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It seems that as the weather gets warmer, the rate of dog bites and attacks goes up. If you’ve been injured by someone else’s dog, you should speak to a New Jersey personal injury attorney as soon as possible to discuss your legal rights and options for recovering compensation for your medical bills and other expenses and losses. 

Why Are Dog Attacks More Frequent in the Summer?

It is often difficult to pinpoint why dogs choose to bite or attack people. This makes it equally difficult to say with any certainty why the rate of dog bites and attacks goes up in the summer. However, there are a couple of theories to try to explain this phenomenon. 

First, just as humans become more agitated and cranky when they are hot, dogs likely also become more agitated when out in the summer heat, making more dogs more predisposed to lash out at someone.

Perhaps the single biggest factor that explains the rise in dog attacks during the summer is the fact that the summertime provides more opportunities for bites and attacks to occur. With more people out during the warmer weather, there are far more encounters between people’s pet dogs and others. In particular, with kids out of school during the summer, they are also more likely to be out and about in neighborhoods where they may come across someone else’s dog. Children are unfortunately much easier targets for dogs that attack a person.

Are There Signs That a Dog Might Attack?

The ASPCA has identified several behaviors that dogs exhibit when they become aggressive and more likely to lash out and bite or attack a person or another animal. Signs that a dog may be getting ready to bite or attack include:

  • Becoming rigid and still
  • Keeping the head and tail low
  • Growling
  • Snarling
  • Displaying teeth
  • Barking
  • Lunging at a potential bite or attack target
  • “Muzzle punching” (repeatedly hitting another person or animal with the dog’s nose)

If you observe a dog displaying any of these signs, you can help defuse the situation by calmly and slowly walking away from the dog. Avoid the temptation to try to run away from the dog, as you may trigger the dog’s chase instincts, and many dog breeds run faster than the average human. 

What Are the Dog Bite Laws in New Jersey?

If you do suffer injury from a dog bite or attack, you may be entitled to recover compensation from the dog’s owner. New Jersey is considered a “strict liability” state when it comes to imposing liability for injuries and damages caused by a dog bite or attack. A person injured by a dog bite does not need to prove that the dog had a history of viciousness or violence or that the owner was aware of their dog’s aggressive or vicious tendencies. Instead, the owner is liable for any bite that is inflicted on a person who was lawfully in the place where they were attacked.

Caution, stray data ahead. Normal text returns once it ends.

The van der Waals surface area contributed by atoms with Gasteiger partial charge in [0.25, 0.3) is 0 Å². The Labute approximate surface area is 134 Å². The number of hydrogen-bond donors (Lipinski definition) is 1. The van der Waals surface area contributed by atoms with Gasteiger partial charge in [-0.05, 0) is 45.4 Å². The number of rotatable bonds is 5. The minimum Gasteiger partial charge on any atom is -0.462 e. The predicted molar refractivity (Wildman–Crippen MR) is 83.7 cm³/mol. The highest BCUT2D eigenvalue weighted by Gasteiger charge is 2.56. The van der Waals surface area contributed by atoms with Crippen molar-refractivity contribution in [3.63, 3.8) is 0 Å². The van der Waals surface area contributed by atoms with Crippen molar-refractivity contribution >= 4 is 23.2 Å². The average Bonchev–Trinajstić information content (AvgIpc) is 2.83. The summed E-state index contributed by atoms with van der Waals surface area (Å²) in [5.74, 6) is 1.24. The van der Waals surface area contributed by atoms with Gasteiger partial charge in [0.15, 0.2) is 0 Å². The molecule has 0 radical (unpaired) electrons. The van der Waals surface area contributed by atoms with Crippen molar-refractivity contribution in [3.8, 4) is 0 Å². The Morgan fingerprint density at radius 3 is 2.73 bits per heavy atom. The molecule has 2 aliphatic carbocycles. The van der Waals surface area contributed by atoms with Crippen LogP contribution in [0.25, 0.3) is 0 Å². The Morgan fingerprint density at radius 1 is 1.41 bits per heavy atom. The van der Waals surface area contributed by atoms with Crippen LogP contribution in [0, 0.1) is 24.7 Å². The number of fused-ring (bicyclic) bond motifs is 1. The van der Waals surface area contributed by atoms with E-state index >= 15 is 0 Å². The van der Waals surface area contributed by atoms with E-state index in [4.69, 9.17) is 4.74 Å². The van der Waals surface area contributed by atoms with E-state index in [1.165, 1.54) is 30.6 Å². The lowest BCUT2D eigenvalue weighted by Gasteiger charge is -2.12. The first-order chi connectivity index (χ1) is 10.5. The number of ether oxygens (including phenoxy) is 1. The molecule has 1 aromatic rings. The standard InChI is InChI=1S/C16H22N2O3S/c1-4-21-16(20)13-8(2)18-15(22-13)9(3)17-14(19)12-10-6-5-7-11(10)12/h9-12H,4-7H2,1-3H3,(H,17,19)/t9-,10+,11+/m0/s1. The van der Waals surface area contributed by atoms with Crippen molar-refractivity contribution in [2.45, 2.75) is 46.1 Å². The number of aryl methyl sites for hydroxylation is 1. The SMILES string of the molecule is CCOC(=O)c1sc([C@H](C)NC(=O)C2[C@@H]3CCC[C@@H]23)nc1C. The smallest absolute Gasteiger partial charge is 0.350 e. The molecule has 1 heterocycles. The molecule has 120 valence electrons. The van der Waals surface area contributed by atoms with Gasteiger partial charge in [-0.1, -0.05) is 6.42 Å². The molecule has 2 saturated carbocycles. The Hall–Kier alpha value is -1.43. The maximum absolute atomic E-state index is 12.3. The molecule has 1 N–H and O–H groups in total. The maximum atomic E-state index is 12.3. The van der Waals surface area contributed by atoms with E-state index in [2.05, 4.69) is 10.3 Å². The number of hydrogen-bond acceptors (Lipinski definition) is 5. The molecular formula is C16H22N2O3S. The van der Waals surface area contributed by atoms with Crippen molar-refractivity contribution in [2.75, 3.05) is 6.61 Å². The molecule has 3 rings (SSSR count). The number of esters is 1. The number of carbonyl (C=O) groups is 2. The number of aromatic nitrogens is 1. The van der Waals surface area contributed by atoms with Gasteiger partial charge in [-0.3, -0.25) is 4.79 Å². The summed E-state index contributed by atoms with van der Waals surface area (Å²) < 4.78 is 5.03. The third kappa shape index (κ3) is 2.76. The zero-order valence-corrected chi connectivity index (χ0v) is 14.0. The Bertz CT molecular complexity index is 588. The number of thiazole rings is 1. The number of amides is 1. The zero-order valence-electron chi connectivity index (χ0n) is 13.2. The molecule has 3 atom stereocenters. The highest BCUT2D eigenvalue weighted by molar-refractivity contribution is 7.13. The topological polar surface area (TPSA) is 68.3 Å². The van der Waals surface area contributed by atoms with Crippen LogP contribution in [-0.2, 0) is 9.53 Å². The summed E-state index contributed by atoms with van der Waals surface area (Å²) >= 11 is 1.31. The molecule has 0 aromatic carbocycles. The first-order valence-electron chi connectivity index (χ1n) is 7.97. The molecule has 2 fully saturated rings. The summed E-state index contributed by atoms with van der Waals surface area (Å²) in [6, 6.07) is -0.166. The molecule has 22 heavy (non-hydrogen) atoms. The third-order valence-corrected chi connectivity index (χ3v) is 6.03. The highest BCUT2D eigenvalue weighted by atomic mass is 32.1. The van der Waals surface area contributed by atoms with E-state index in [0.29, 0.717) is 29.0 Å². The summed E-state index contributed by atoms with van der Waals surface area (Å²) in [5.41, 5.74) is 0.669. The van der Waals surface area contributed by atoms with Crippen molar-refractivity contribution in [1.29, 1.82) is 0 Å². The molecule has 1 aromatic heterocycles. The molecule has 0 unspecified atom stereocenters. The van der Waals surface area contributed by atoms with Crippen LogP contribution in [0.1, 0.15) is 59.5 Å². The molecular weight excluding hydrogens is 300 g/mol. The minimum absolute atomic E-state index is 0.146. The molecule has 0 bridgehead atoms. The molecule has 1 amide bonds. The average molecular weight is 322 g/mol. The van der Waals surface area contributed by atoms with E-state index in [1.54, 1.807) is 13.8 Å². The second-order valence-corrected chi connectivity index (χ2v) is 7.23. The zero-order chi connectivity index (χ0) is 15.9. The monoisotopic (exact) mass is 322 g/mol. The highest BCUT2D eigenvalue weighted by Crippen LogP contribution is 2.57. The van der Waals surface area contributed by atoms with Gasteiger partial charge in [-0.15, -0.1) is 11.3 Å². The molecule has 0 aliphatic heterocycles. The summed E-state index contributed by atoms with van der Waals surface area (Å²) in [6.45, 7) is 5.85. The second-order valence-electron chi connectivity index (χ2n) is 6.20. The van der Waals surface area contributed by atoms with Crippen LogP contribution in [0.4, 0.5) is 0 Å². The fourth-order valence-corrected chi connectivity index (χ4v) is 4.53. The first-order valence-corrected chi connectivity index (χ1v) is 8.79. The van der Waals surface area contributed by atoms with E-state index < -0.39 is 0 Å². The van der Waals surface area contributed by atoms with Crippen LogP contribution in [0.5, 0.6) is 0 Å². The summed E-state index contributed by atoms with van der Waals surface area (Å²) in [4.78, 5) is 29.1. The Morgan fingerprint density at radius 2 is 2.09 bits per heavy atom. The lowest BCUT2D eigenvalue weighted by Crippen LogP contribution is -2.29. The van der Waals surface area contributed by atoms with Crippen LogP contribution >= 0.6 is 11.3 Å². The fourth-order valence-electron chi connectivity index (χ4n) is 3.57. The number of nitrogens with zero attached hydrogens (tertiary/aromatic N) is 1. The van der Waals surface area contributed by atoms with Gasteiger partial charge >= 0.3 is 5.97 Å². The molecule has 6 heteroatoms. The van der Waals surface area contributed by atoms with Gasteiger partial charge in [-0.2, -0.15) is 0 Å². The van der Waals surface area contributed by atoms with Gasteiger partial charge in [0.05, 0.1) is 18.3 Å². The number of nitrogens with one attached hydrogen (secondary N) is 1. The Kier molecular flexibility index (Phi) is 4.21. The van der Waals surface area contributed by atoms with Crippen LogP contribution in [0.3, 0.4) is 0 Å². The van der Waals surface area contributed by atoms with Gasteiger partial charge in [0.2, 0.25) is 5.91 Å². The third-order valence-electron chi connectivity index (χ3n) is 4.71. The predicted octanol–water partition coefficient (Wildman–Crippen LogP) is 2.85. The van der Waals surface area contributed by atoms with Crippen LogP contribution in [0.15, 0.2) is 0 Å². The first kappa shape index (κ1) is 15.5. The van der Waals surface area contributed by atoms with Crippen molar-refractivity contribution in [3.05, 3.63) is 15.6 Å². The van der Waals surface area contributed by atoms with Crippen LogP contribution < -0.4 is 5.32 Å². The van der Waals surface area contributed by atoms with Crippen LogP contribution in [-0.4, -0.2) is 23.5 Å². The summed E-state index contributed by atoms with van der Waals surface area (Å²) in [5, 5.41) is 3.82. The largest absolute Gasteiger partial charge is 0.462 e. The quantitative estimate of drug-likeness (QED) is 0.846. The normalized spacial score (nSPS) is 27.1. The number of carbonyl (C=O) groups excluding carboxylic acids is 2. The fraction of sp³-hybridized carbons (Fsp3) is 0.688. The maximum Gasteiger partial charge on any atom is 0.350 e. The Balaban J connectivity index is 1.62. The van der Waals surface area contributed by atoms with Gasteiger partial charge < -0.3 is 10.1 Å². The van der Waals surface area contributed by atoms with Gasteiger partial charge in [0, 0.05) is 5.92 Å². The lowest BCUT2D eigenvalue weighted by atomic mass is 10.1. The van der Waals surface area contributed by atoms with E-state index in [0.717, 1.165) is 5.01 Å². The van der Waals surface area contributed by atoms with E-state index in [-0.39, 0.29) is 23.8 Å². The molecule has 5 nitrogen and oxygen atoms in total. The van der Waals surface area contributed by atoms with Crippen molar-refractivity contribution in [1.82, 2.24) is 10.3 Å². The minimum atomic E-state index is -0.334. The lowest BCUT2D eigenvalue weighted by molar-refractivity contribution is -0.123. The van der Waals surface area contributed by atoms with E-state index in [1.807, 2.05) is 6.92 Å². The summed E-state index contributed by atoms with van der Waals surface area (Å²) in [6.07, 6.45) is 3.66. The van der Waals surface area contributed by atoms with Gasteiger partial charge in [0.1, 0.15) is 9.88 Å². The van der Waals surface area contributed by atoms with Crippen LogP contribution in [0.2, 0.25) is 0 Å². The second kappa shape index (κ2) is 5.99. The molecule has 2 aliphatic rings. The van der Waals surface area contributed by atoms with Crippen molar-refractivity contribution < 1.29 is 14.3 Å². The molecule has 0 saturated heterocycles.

Of course, a dog can inflict injury in other ways during an attack besides biting. For injuries other than from a bite, the attack victim will need to show that the dog owner’s failure to take reasonable measures to handle their animal caused harm to the victim.

Contact a Rochelle Park Personal Injury Lawyer to Discuss Your Dog Bite Case in New Jersey

Did you or a loved one sustain serious injuries due to a dog bite in New Jersey? Don’t let the medical bills pile up while you wait for the negligent party or their insurance company to do the right thing. Right now, you need an aggressive personal injury attorney on your side, fighting to get you the compensation you need, want, and deserve. The skilled attorneys at The Epstein Law Firm, P.A. represent clients injured by dog bites in Fair Lawn, Fort Lee, Garfield, Mahwah, and throughout New Jersey. Call (201) 380-7687 or fill out our online contact form to schedule a free consultation about your case. We have an office conveniently located at 340 West Passaic Street, Rochelle Park, NJ 07662.

The articles on this blog are for informative purposes only and are no substitute for legal advice or an attorney-client relationship. If you are seeking legal advice, please contact our law firm directly.